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A 17-year-old student developed symptoms of a heart condition about one week after his first dose of Pfizer’s COVID vaccine and was subsequently diagnosed with a heart condition, his father said Tuesday on “Fox & Friends.”
The teen already had COVID and recovered, but was required to get the vaccine in order to play soccer.
The teen’s father, Fabio Berlingieri, said his son was vaccinated on June 15, and about a week later started complaining that “his heart was hurting every time he had a heartbeat.”
At first, Berlingieri thought his son had pulled a muscle playing sports. But when the symptoms persisted, he took him to a walk-in clinic. Doctors gave the teen an EKG, and found nothing wrong, but recommended he see a cardiologist the next day. The cardiologist did a sonogram, which again turned up nothing, then ran some bloodwork.
Berlingieri said they were told it would be two or three days before they got results from the bloodwork. When they did, it was “bad news.”
“They called and said ‘your son has to get to the emergency room today,’” Berlingieri said. “I said today’s his prom, can he go later? They said, ‘no, he has to go now.’”
His son’s troponin levels were “off the charts,” Berlingieri explained, adding that his son was hospitalized for a couple of days.
Berlinigieri’s son missed his prom and now can’t do “all the things he loves to do,” including playing soccer in the fall and surfing. The last cardiologist check-in showed that his “EKG was a little off.”
“What happened, I guess, is the oxygen doesn’t get in those areas,” Berlingieri said. “So it has to heal. So he has to be very careful that he doesn’t do anything strenuous so his heart rate doesn’t increase and [put him in] danger of a heart attack.”
Fox News medical contributor Dr. Nicole Saphier, who appeared in the interview with Berlingieri, said the way the New York Times and the CDC are presenting the data regarding the adverse effects of vaccines in adolescents is “irresponsible.”
“They cherry-pick the way that they present the data. It’s an all or none approach. They say either adolescents are fully vaccinated or every single one of them is going to get COVID-19. That’s the way they are balancing it right now,” Saphier said.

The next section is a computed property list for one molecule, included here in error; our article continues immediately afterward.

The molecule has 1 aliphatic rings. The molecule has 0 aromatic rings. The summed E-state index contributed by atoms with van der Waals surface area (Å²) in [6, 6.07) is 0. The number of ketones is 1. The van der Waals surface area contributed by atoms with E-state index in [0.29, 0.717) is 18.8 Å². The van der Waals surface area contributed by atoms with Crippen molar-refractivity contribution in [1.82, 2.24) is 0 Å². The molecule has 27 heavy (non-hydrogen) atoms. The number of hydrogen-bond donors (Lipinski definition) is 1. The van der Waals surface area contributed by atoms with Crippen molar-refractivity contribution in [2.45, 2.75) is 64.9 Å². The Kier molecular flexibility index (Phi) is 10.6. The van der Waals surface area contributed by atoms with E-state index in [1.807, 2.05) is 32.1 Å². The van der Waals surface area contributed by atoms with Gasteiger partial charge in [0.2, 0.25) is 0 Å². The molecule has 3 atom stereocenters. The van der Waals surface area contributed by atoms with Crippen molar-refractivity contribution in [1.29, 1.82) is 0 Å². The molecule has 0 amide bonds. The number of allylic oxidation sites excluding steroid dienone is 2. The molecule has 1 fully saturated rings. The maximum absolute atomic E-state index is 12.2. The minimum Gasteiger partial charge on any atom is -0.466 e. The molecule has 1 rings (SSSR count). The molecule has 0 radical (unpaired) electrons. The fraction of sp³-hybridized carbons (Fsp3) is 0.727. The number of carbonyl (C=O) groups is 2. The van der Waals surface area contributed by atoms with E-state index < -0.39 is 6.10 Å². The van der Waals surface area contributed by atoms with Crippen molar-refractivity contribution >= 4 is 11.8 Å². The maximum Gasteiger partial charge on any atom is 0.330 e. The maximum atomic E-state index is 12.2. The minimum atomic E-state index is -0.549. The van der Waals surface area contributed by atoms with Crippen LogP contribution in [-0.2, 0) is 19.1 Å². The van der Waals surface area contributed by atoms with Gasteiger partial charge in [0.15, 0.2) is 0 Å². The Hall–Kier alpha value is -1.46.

Saphier said more weight should be given to potential adverse effects, like myocarditis and other heart inflammation issues, when deciding who should be vaccinated. She also encouraged the U.S. Food and Drug Administration (FDA) to look closer at vaccines before recommending a universal policy.
When told the teen previously had COVID and recovered, Saphier said:
“Well, unfortunately, they still continue to deny natural immunity having a robust protection, and the truth is it does. We have just as much data showing natural immunity having a strong protective effect as we do the vaccines, but they continue to stop and not acknowledge it.
“Fabio, for himself and his family likely still had positive antibodies.He likely didn’t need the vaccine right now. And here he is not even able to play soccer because he got the vaccine for soccer. It’s irresponsible. It doesn’t make sense. And the FDA needs to look a little bit closer at these vaccines before they continue having universal recommendations.”
Myocarditis is a rare autoimmune inflammatory disease, where the immune system attacks the heart muscle and damages it. When the heart muscle is attacked by the immune system, the damaged cells release a protein called troponin into the bloodstream, according to Dr. Hooman Noorchasm, a cardiothoracic surgeon and immunologist.
“Doctors can detect evidence of heart damage, even when there are few clinical signs of heart trouble, by measuring a blood troponin level,” said Noorchasm. “Normally, this protein is undetectable in healthy persons who are not having a heart attack or are not experiencing myocarditis.”
Pfizer’s COVID vaccine is currently authorized for use in individuals 12 and older. Younger children, between the ages of 5 and 11, 5 to 11 could become eligible to receive a COVID vaccine by September or October, according to a top executive at Pfizer.
As The Defender reported, on June 25 the FDA added a warning to fact sheets — as advised by the Centers for Disease Control and Prevention’s (CDC) Advisory Committee on Immunization Practices — for Pfizer and Moderna COVID vaccines indicating an increased risk of myocarditis and pericarditis following vaccination.
The warning notes reports of adverse events suggest increased risks of myocarditis and pericarditis, particularly following the second dose and with onset of symptoms within a few days after vaccination.
According to the most recent data in the CDC’s Vaccine Adverse Events Reporting System (VAERS), there have been a total of 1,576 cases of myocarditis and pericarditis between December 14 and June 28. Of those 1,576 cases, 1,001 cases are attributed to Pfizer, 523 cases to Moderna and 48 cases to J&J’s COVID vaccine.